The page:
Here's the long WSJ piece published today.
At the Trump Organization, the future president appreciated lawyer’s loyalty but doubted his professional abilities and judgment; a big pay cut
Donald Trump summoned senior aides to his 26th floor office at Trump Tower around 2009 for an unpleasant task: persuade Michael Cohen —a top lawyer at his company—to resign, according to one of the aides.
Mr. Trump’s frustration had reached a breaking point, the aide said. Mr. Cohen wasn’t getting things done and Mr. Trump didn’t believe he was a good fit at the Trump Organization, even though he liked him and didn’t want to fire him. “What’s he doing here?” Mr. Trump demanded.
The message was relayed to Mr. Cohen. Visibly upset, Mr. Cohen pushed back. “I will try to prove myself,” Mr. Cohen replied, a person familiar with the matter said.
Mr. Trump eventually dropped the issue, but not before dealing another blow to Mr. Cohen by way of a big pay cut, slashing his annual income of more than $400,000 roughly in half, according to another person familiar with the matter.
The episodes, never previously reported, cast in new light the decade-long relationship between now-President Trump and Mr. Cohen. The lawyer found his niche as a fixer of some of Mr. Trump’s thornier problems, including playing the heavy with potential deal partners, and helping the real-estate developer write some of his meaner tweets.
At the same time, Mr. Trump throughout held Mr. Cohen at arm’s length. Interviews with two dozen friends and acquaintances of the two men and others familiar with their relationship suggest Mr. Trump appreciated the unswerving loyalty. But he also came to doubt Mr. Cohen’s professional abilities and judgment.
From this improbable relationship comes an extraordinary test of how far Mr. Cohen’s loyalty will stretch, and whether Mr. Trump’s treatment of Mr. Cohen over the years will come back to bite him, jeopardizing them both in the process.
Federal authorities seized millions of files from Mr. Cohen during an April raid. They’re investigating potential campaign-finance violations and bank fraud surrounding, among other deals, Mr. Cohen’s October 2016 payment to Stephanie Clifford, the former adult-film star called Stormy Daniels, to keep her from discussing an alleged sexual encounter with Mr. Trump, according to people familiar with the matter.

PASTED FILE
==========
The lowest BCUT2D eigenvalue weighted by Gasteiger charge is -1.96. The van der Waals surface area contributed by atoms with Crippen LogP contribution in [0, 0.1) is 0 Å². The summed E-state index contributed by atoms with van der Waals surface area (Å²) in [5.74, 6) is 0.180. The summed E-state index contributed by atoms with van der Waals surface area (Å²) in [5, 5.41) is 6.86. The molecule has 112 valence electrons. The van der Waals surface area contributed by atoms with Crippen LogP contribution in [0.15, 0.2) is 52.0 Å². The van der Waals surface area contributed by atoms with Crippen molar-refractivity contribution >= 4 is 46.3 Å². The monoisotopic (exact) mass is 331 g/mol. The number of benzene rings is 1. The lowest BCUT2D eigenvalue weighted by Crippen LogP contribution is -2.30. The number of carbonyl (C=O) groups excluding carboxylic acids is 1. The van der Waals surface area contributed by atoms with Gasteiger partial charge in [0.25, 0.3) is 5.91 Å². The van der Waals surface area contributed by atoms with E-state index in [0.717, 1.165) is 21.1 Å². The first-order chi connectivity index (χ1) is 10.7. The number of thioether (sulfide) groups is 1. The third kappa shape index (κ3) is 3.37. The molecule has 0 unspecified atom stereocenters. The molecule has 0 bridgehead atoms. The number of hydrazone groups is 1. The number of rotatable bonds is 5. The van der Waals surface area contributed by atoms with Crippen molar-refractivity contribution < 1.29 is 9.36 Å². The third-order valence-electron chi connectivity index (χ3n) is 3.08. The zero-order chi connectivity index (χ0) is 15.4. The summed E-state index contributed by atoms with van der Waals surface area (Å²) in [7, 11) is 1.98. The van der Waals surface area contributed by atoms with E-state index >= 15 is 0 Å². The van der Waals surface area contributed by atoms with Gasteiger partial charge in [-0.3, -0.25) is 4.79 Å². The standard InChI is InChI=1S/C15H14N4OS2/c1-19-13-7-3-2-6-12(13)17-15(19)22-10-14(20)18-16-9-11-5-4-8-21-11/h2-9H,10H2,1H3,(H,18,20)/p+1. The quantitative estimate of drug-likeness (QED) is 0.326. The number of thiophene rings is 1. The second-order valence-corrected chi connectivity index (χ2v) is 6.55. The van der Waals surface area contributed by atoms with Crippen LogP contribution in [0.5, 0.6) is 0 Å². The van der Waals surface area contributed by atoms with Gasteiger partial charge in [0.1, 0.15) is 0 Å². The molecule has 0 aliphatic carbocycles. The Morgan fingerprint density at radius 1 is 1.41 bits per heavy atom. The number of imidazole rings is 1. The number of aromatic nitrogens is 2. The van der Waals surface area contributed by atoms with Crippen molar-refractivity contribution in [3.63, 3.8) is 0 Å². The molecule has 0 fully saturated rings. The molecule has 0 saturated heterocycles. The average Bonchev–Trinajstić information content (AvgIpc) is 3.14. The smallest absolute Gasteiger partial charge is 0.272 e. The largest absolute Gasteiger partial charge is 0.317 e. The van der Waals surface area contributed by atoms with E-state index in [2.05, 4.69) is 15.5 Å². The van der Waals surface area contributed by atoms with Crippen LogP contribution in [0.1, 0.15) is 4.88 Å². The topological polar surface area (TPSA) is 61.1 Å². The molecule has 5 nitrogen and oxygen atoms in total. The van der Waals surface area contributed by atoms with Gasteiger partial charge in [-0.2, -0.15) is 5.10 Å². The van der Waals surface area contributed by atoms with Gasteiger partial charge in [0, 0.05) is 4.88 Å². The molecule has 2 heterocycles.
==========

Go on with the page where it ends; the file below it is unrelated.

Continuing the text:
Some allies of Mr. Trump have expressed concerns that Mr. Cohen, who is shopping for a new legal team, will cooperate with investigators—a decision that one person close to Mr. Cohen said he hadn’t yet made. The outcome is likely to determine how the final chapter of the 12-year-long relationship between the two men is written.
Mr. Cohen didn’t respond to a detailed request for comment, except to write back: “Your entire set of facts, as put forth below, lack any accuracy and demonstrate you are just another member of the fake news propaganda machine.”
The White House didn’t reply to requests for comment.
The Trump-Cohen relationship began with real estate. Mr. Cohen bought an apartment in Trump World Tower, a 72-floor skyscraper near the United Nations, for a little more than $1 million in 2001, public property filings show. It was his first purchase in one of the glitzy Trump buildings and one of many by Mr. Cohen and relatives. His wife’s parents bought four other units at the same building.
Three years later, Mr. Cohen met Donald Trump Jr., Mr. Trump’s eldest son, as he sought to buy into the mogul’s newest building, Trump Park Avenue.
Messrs. Cohen and Trump Jr. hashed out the details at Geisha, a restaurant on Manhattan’s Upper East Side, said Greg Ehrlich, a friend at the time. Mr. Cohen agreed to buy and combine multiple units for just under $5 million. He and his wife closed on the apartment at 502 Park Avenue on Feb. 3, 2005. Donald Trump Jr. didn’t respond to a request for comment.
Mr. Cohen’s relationship with the elder Trump blossomed the next year, as he rallied to the developer’s side in a dispute with a condo board at Trump World Tower.
The row was over an assessment on condo owners that amounted to tens of thousands of dollars per unit. In 2003, the building’s board, then controlled by Mr. Trump, agreed to raise condo fees to pay the developer $30 million. The sum was compensation for legal fees and other expenses Mr. Trump incurred in two lawsuits against the city, including one that won the building a $94 million tax abatement.
Other condo owners bristled at the hefty fees, a former owner recalled. They gained a foothold on the board and moved to review and potentially undo the assessment.
Mr. Trump sued the owners reviewing the assessment, accusing them of squandering condo resources. He recruited Mr. Cohen and others on his side to run for the seven-member condo board, culminating in a March 2006 vote in a packed church basement next door, current and former owners recalled.